It was only a matter of time. After months of asking whether certain words were appropriate for her to use (the answer was almost always “Just understand that if you use that word at school, you should be prepared to get in trouble”), Schuyler had a special request. She wanted to put dirty words on her iPad.
We said yes. Well, of course we did.
Schuyler is fifteen, so in a lot of ways, I’m a little surprised it took this long. When I was her age, I had a pretty… robust vocabulary, let’s say. But of course, very little about Schuyler follows a typical timeline. Still, it was time, and probably long overdue. I think she just wasn’t sure how to ask.
It was on Presidents Day, which turned into Take Your Daughter to Work Day by default. We were in the car, and we might very well have been listening to music with some lyrics that weren’t exactly Disneyesque. That’s when she asked. She is of course welcome to put any words she wants on her iPad, but she understood that this was a special circumstance. After a brief phone consult with her mother, Schuyler was given the go-ahead to filthy up her speech app.
After work, we went to one of our favorite eateries, a hole-in-the-wall joint a few blocks from campus. It was there, in a nearly (but not quite) deserted restaurant, that Schuyler loaded up her AAC app with all the best swear words she could remember.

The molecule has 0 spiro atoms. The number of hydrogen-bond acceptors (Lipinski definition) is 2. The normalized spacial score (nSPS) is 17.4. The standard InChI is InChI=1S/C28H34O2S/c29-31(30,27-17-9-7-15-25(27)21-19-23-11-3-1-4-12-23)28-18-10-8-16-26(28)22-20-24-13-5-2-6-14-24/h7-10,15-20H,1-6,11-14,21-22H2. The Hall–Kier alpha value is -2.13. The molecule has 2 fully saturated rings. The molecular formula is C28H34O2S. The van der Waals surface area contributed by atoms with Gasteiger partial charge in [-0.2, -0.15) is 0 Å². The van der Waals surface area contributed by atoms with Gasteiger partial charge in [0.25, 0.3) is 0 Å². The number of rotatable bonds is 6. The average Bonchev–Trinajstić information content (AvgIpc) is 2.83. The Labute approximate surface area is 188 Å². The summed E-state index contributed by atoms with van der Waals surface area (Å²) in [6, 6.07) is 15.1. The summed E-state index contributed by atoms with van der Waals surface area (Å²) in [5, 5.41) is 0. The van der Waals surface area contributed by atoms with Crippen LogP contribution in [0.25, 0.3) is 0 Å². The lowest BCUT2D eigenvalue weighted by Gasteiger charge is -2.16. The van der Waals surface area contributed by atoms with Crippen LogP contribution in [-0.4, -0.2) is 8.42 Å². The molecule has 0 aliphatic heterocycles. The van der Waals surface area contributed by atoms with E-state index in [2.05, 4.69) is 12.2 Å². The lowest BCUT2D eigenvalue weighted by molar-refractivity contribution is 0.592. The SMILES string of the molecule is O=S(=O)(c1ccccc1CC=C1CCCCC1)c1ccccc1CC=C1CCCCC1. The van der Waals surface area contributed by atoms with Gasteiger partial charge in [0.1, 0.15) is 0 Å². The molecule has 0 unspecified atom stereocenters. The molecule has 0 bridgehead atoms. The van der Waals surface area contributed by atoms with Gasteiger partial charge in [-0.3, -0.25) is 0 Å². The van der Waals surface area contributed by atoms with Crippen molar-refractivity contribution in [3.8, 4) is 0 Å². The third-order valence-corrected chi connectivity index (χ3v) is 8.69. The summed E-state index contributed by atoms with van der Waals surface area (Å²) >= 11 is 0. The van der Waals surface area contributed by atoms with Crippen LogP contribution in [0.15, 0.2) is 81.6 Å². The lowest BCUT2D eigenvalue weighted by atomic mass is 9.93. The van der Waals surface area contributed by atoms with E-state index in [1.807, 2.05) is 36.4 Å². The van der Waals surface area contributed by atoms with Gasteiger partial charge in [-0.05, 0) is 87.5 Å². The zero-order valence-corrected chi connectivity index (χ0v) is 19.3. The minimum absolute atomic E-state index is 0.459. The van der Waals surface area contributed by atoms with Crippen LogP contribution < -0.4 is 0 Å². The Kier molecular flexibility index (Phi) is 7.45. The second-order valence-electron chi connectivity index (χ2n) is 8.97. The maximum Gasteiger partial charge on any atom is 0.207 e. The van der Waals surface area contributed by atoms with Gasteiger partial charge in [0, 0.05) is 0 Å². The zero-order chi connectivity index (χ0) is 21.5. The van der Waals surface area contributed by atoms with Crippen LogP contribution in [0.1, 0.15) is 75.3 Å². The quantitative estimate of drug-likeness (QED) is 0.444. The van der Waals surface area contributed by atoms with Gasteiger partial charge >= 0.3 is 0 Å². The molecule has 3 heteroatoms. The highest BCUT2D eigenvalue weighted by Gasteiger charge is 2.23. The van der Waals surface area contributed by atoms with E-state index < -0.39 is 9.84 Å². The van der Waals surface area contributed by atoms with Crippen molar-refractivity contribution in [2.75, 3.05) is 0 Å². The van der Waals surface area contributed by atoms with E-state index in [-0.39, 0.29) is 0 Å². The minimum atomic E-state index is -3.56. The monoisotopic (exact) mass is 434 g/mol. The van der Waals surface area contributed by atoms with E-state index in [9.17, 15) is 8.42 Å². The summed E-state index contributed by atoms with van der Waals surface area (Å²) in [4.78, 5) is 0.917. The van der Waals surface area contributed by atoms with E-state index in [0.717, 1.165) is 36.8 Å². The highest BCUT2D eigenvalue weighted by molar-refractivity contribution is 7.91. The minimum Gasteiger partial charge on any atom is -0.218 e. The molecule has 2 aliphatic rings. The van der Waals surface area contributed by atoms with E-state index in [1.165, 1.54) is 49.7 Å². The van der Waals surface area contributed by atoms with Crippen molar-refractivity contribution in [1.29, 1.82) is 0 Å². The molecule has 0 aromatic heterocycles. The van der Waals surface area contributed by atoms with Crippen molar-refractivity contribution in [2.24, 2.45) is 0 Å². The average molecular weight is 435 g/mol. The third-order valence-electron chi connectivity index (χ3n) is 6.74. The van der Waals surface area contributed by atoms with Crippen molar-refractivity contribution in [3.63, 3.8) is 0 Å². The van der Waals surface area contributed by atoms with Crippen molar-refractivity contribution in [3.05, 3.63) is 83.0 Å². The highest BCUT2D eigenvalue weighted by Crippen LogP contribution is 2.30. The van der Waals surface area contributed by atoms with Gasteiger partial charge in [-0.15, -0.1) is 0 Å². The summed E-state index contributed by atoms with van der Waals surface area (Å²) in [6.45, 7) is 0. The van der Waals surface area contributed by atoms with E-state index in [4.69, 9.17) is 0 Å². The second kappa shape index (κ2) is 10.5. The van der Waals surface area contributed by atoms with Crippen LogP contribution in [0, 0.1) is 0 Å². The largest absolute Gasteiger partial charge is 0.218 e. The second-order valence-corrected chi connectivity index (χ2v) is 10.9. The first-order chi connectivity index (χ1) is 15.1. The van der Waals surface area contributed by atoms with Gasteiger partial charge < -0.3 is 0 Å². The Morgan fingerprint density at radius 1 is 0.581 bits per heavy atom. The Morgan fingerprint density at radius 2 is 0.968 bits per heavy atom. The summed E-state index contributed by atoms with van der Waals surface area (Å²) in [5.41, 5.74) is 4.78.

I’m proud to say that she got the first row, sort of the Big Five Heavy Hitters, without any help (aside from spelling) from me. (I asked her where she’d learned those words, although I already knew the answer. Parents of the Year.) After she created each button, she would try it out. I can only imagine what the wait staff and handful of other diners thought of the electronic voice randomly swearing from our table, in a posh British accent, no less.
At some point I went to the bathroom; I returned to discover that Schuyler had posted on my Facebook page, asking for dirty word suggestions from my friends. Her page filled up in no time. She’s got enough to get herself detention for the rest of the semester, I’d say.
I won’t pretend that helping Schuyler program her device to sound like a George Carlin routine wasn’t fun. But as I have been so many times of late, I was proud of Schuyler for taking another step in her journey towards independence and self-actualization. She understands, like any kid her age should, that saying those words in the wrong circumstances will result in a quick path to repercussions. The trick for her is going to be discovering the boundaries that she can push. If Schuyler is to truly own her prosthetic language as being truly her own, it’s got to be without restriction. Helping her to take agency over her language possibilities doesn’t make me a good father, any more than helping to give her the tools to drop an F bomb in class makes me a bad one.
Interestingly, Schuyler hasn’t really been using her new words, aside from almost unloading on someone on Facebook because she mistakenly thought they were insulting her, and also calling me an assmonkey a few times because it cracks her up. But she’s armed and ready. Every day, in ways both large and subtle, she is taking tiny pieces of the world’s territory and making them her own.
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